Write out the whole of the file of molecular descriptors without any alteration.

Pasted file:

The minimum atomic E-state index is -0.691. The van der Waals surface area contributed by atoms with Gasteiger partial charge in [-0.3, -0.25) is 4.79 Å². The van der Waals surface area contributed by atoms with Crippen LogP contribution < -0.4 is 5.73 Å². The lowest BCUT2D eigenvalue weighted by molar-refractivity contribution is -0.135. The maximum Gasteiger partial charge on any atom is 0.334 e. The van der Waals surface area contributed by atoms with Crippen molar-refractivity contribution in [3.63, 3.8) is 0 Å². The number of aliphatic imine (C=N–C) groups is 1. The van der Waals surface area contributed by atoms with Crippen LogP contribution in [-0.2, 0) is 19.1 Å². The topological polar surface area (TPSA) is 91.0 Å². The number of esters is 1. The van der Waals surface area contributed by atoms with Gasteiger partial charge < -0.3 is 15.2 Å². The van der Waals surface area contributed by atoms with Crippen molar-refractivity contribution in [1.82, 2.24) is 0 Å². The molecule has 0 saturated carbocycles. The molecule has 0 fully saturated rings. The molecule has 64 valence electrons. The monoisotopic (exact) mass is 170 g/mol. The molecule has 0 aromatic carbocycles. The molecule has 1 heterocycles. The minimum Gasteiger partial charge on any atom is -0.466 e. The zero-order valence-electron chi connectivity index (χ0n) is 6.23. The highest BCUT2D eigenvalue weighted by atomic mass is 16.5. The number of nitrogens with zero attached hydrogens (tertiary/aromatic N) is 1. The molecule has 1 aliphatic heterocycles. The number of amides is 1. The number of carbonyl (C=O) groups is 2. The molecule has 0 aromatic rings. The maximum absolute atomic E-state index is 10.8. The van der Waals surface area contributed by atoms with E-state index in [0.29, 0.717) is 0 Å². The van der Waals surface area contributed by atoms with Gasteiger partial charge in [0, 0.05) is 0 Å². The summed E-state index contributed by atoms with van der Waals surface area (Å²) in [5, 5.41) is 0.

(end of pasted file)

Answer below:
The minimum atomic E-state index is -0.691. The van der Waals surface area contributed by atoms with Gasteiger partial charge in [-0.3, -0.25) is 4.79 Å². The van der Waals surface area contributed by atoms with Crippen LogP contribution < -0.4 is 5.73 Å². The lowest BCUT2D eigenvalue weighted by molar-refractivity contribution is -0.135. The maximum Gasteiger partial charge on any atom is 0.334 e. The van der Waals surface area contributed by atoms with Crippen molar-refractivity contribution in [3.63, 3.8) is 0 Å². The number of aliphatic imine (C=N–C) groups is 1. The van der Waals surface area contributed by atoms with Crippen LogP contribution in [-0.2, 0) is 19.1 Å². The topological polar surface area (TPSA) is 91.0 Å². The number of esters is 1. The van der Waals surface area contributed by atoms with Gasteiger partial charge < -0.3 is 15.2 Å². The van der Waals surface area contributed by atoms with Crippen molar-refractivity contribution in [1.82, 2.24) is 0 Å². The molecule has 0 saturated carbocycles. The molecule has 0 fully saturated rings. The molecule has 64 valence electrons. The monoisotopic (exact) mass is 170 g/mol. The molecule has 0 aromatic carbocycles. The molecule has 1 heterocycles. The minimum Gasteiger partial charge on any atom is -0.466 e. The zero-order valence-electron chi connectivity index (χ0n) is 6.23. The highest BCUT2D eigenvalue weighted by atomic mass is 16.5. The number of nitrogens with zero attached hydrogens (tertiary/aromatic N) is 1. The molecule has 1 aliphatic heterocycles. The number of amides is 1. The number of carbonyl (C=O) groups is 2. The molecule has 0 aromatic rings. The maximum absolute atomic E-state index is 10.8. The van der Waals surface area contributed by atoms with E-state index in [0.29, 0.717) is 0 Å². The van der Waals surface area contributed by atoms with Gasteiger partial charge in [0, 0.05) is 0 Å². The summed E-state index contributed by atoms with van der Waals surface area (Å²) in [5, 5.41) is 0.